Monitoring delivery and birth outcomes in rural areas

PDA analyzed medical chart review data for family medicine clinicians to assess delivery and birth outcomes in rural Minnesota.

Background

The Department of Family Medicine and Biobehavioral Health (FMBH) within the University of Minnesota Medical School in Duluth has been studying labor and delivery patterns and birth outcomes in rural obstetrics over the past few years after multiple rural hospitals stopped offering labor and delivery services. In particular, in July 2015, Cook County North Shore Hospital in Grand Marais, MN stopped offering labor and delivery services forcing pregnant women to travel 110 miles to Duluth for hospital-based delivery services.

In 2017, faculty and medical students from FMBH conducted a retrospective medical chart review comparing delivery patterns and birth outcomes for women who attended the Grand Marais local clinic for prenatal care. The clinicians wanted to know if this discontinuation has led to more inductions or cesarean sections, more at home births, more delivery complications, lower gestational age, lower birth weight, and more NICU transfers. After deciding on their research questions and collecting their data, FMBH contracted with PDA for statistical analysis support.

Approach

After receiving data from FMBH, PDA reviewed the dataset for outliers and missing data. Demographics and characteristics of the patients and pregnancies were summarized. Because some mothers had multiple deliveries in the dataset, correlated data analysis methods were used to look at the change in delivery patterns and birth outcomes from before to after discontinuation of services. The analysis was conducted in SAS v.9.4 (SAS Institute, Cary, NC), and a report was produced with results tables and supporting text to interpret findings. PDA met with the FMBH clinicians to discuss the results and supported a poster presentation for a research conference and a manuscript submission to a peer-reviewed journal.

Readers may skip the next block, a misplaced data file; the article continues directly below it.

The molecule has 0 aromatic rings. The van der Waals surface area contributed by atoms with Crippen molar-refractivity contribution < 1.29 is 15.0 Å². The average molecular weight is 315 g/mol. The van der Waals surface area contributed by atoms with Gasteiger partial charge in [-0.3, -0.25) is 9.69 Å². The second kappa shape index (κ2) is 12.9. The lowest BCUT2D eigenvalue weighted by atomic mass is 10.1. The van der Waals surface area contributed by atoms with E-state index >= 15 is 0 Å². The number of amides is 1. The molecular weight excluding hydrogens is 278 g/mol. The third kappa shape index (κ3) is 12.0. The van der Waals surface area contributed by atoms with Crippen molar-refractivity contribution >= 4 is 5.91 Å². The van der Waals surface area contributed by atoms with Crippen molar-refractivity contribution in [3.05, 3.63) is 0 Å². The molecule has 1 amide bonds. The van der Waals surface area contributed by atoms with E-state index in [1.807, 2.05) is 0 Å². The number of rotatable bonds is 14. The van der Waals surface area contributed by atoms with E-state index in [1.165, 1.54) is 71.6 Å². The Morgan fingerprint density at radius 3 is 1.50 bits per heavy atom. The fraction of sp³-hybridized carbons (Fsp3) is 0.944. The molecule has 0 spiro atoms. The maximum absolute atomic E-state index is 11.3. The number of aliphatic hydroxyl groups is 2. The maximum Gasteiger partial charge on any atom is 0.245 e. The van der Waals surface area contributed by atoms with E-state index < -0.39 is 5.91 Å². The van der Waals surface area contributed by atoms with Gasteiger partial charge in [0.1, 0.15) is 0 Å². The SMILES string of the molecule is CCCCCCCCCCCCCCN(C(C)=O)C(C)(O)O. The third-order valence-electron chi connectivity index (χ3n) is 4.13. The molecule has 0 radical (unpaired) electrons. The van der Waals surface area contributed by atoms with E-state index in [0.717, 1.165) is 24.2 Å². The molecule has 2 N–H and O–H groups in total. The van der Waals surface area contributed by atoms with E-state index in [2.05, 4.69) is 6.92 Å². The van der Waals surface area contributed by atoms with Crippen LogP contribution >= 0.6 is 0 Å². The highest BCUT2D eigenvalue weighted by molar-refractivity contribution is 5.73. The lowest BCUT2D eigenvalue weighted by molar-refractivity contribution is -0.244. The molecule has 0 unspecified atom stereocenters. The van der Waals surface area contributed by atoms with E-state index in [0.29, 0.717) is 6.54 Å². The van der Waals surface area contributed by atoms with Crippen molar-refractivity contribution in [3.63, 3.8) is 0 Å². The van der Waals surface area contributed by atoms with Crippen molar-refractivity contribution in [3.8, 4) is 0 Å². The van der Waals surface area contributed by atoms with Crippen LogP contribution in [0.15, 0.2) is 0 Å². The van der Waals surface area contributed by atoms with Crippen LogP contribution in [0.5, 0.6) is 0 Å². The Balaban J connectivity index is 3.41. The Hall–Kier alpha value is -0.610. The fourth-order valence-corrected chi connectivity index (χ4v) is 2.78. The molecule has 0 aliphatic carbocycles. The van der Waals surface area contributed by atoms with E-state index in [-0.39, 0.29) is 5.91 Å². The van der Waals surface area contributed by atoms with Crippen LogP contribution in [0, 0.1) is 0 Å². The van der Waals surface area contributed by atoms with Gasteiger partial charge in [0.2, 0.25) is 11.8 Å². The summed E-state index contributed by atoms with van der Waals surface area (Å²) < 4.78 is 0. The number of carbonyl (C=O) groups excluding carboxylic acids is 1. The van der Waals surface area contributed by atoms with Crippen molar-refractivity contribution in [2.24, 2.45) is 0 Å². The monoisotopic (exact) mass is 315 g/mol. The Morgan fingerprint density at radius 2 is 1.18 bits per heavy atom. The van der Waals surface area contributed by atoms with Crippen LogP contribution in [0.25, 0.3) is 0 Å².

Results

Although not statistically significant, the results suggest a slight increase in the percentage of inductions, home births, and cesarean deliveries for women in Cook County after the discontinuation of labor and delivery services. Birth outcomes remained consistent. The results of this project helped to bring awareness to the need for future monitoring of delivery and birth outcomes for pregnant women that live in rural areas.

An abstract was presented by the FMBH clinicians as a poster at the Minnesota Academy of Family Physicians Research and Innovation Forum in 2018. Shortly after, a manuscript was published in the Journal of Regional Medical Campuses.

Link to published manuscript/abstract:

Pearson, J., Friedrichsen, S., Olson, L. (2018) Changes in labor and delivery patterns and outcomes after rural obstetrical service closure. Journal of Regional Medical Campuses, 1(4)

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Sam Friedrichsen

Sam Friedrichsen

Analyst I

Saahithi Rao

Saahithi Rao

Analyst Intern

Becky Lien

Becky Lien

Director of Statistics and Research

Katherine Rehorst

Katherine Rehorst

Senior Analyst I